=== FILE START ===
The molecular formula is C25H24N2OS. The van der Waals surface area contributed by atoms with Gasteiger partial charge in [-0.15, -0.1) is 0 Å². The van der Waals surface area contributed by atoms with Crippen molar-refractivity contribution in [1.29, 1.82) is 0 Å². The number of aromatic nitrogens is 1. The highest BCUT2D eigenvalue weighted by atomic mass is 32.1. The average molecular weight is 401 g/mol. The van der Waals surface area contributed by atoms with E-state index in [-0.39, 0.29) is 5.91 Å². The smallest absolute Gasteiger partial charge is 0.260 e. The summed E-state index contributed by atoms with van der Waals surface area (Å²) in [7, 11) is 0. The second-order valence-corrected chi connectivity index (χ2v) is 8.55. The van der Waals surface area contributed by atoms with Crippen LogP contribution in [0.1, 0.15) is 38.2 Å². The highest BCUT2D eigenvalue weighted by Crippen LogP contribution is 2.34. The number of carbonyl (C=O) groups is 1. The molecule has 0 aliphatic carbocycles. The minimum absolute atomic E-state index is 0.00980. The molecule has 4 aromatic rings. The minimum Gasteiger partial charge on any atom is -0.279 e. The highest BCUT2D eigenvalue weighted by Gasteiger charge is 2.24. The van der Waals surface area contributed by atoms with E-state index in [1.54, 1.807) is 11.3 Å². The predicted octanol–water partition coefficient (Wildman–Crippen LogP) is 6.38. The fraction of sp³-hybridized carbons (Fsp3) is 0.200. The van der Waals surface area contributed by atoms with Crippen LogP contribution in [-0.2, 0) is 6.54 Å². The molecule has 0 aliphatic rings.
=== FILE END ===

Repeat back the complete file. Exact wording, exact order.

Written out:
The molecular formula is C25H24N2OS. The van der Waals surface area contributed by atoms with Gasteiger partial charge in [-0.15, -0.1) is 0 Å². The van der Waals surface area contributed by atoms with Crippen molar-refractivity contribution in [1.29, 1.82) is 0 Å². The number of aromatic nitrogens is 1. The highest BCUT2D eigenvalue weighted by atomic mass is 32.1. The average molecular weight is 401 g/mol. The van der Waals surface area contributed by atoms with E-state index in [-0.39, 0.29) is 5.91 Å². The smallest absolute Gasteiger partial charge is 0.260 e. The summed E-state index contributed by atoms with van der Waals surface area (Å²) in [7, 11) is 0. The second-order valence-corrected chi connectivity index (χ2v) is 8.55. The van der Waals surface area contributed by atoms with Crippen LogP contribution in [0.1, 0.15) is 38.2 Å². The highest BCUT2D eigenvalue weighted by Crippen LogP contribution is 2.34. The number of carbonyl (C=O) groups is 1. The molecule has 0 aliphatic carbocycles. The minimum absolute atomic E-state index is 0.00980. The molecule has 4 aromatic rings. The minimum Gasteiger partial charge on any atom is -0.279 e. The highest BCUT2D eigenvalue weighted by Gasteiger charge is 2.24. The van der Waals surface area contributed by atoms with E-state index in [1.54, 1.807) is 11.3 Å². The predicted octanol–water partition coefficient (Wildman–Crippen LogP) is 6.38. The fraction of sp³-hybridized carbons (Fsp3) is 0.200. The van der Waals surface area contributed by atoms with Crippen LogP contribution in [-0.2, 0) is 6.54 Å². The molecule has 0 aliphatic rings.